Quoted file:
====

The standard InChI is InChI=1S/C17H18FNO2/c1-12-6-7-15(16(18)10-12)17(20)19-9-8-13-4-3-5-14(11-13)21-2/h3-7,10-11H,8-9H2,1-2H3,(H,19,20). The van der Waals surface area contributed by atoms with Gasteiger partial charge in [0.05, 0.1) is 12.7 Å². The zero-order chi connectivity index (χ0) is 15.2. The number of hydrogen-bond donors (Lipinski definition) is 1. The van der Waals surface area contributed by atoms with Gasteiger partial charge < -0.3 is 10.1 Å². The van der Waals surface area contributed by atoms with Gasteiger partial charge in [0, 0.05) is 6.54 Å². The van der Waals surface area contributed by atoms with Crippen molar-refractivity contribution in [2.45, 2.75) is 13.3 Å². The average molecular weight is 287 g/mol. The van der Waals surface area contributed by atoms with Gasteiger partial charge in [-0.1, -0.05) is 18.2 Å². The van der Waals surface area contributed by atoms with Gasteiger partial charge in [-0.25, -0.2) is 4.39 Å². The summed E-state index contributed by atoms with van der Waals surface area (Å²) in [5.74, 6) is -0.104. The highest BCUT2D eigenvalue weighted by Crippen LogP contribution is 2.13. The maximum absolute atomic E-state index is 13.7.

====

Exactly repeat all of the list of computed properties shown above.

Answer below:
The standard InChI is InChI=1S/C17H18FNO2/c1-12-6-7-15(16(18)10-12)17(20)19-9-8-13-4-3-5-14(11-13)21-2/h3-7,10-11H,8-9H2,1-2H3,(H,19,20). The van der Waals surface area contributed by atoms with Gasteiger partial charge in [0.05, 0.1) is 12.7 Å². The zero-order chi connectivity index (χ0) is 15.2. The number of hydrogen-bond donors (Lipinski definition) is 1. The van der Waals surface area contributed by atoms with Gasteiger partial charge < -0.3 is 10.1 Å². The van der Waals surface area contributed by atoms with Gasteiger partial charge in [0, 0.05) is 6.54 Å². The van der Waals surface area contributed by atoms with Crippen molar-refractivity contribution in [2.45, 2.75) is 13.3 Å². The average molecular weight is 287 g/mol. The van der Waals surface area contributed by atoms with Gasteiger partial charge in [-0.1, -0.05) is 18.2 Å². The van der Waals surface area contributed by atoms with Gasteiger partial charge in [-0.25, -0.2) is 4.39 Å². The summed E-state index contributed by atoms with van der Waals surface area (Å²) in [5.74, 6) is -0.104. The highest BCUT2D eigenvalue weighted by Crippen LogP contribution is 2.13. The maximum absolute atomic E-state index is 13.7.